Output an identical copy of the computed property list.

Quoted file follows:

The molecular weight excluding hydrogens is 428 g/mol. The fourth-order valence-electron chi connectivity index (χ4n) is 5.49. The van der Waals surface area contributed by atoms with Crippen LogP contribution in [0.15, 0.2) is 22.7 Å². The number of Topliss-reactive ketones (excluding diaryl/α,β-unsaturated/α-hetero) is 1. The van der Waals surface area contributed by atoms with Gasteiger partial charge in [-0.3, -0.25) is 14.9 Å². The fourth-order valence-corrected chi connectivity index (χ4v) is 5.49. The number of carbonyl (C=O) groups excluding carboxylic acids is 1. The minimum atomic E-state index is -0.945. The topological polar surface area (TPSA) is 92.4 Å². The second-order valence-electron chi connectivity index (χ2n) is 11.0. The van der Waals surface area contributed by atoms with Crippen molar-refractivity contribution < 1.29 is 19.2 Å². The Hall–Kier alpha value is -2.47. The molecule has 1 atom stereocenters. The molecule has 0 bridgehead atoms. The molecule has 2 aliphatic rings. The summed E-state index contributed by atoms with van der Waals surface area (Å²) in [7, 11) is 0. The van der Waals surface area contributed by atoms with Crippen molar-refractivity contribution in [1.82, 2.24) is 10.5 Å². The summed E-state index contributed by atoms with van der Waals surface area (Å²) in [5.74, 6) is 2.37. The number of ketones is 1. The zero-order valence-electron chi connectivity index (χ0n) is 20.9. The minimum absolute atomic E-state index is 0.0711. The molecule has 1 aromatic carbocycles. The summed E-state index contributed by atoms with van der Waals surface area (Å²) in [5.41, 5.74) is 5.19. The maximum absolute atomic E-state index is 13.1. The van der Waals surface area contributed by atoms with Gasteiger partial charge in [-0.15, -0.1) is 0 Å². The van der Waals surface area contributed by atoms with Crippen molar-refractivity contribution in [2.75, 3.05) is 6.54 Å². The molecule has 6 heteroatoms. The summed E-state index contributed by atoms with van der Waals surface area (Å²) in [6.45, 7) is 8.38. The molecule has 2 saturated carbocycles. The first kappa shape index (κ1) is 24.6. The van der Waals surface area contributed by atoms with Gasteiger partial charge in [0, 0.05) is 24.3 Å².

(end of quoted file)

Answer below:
The molecular weight excluding hydrogens is 428 g/mol. The fourth-order valence-electron chi connectivity index (χ4n) is 5.49. The van der Waals surface area contributed by atoms with Crippen LogP contribution in [0.15, 0.2) is 22.7 Å². The number of Topliss-reactive ketones (excluding diaryl/α,β-unsaturated/α-hetero) is 1. The van der Waals surface area contributed by atoms with Gasteiger partial charge in [-0.3, -0.25) is 14.9 Å². The fourth-order valence-corrected chi connectivity index (χ4v) is 5.49. The number of carbonyl (C=O) groups excluding carboxylic acids is 1. The minimum atomic E-state index is -0.945. The topological polar surface area (TPSA) is 92.4 Å². The second-order valence-electron chi connectivity index (χ2n) is 11.0. The van der Waals surface area contributed by atoms with Crippen molar-refractivity contribution < 1.29 is 19.2 Å². The Hall–Kier alpha value is -2.47. The molecule has 1 atom stereocenters. The molecule has 0 bridgehead atoms. The molecule has 2 aliphatic rings. The summed E-state index contributed by atoms with van der Waals surface area (Å²) in [7, 11) is 0. The van der Waals surface area contributed by atoms with Crippen molar-refractivity contribution in [1.82, 2.24) is 10.5 Å². The summed E-state index contributed by atoms with van der Waals surface area (Å²) in [5.74, 6) is 2.37. The number of ketones is 1. The zero-order valence-electron chi connectivity index (χ0n) is 20.9. The minimum absolute atomic E-state index is 0.0711. The molecule has 1 aromatic carbocycles. The summed E-state index contributed by atoms with van der Waals surface area (Å²) in [5.41, 5.74) is 5.19. The maximum absolute atomic E-state index is 13.1. The van der Waals surface area contributed by atoms with Gasteiger partial charge in [-0.15, -0.1) is 0 Å². The van der Waals surface area contributed by atoms with Crippen molar-refractivity contribution in [2.75, 3.05) is 6.54 Å². The molecule has 6 heteroatoms. The summed E-state index contributed by atoms with van der Waals surface area (Å²) in [6.45, 7) is 8.38. The molecule has 2 saturated carbocycles. The first kappa shape index (κ1) is 24.6. The van der Waals surface area contributed by atoms with Gasteiger partial charge in [0, 0.05) is 24.3 Å².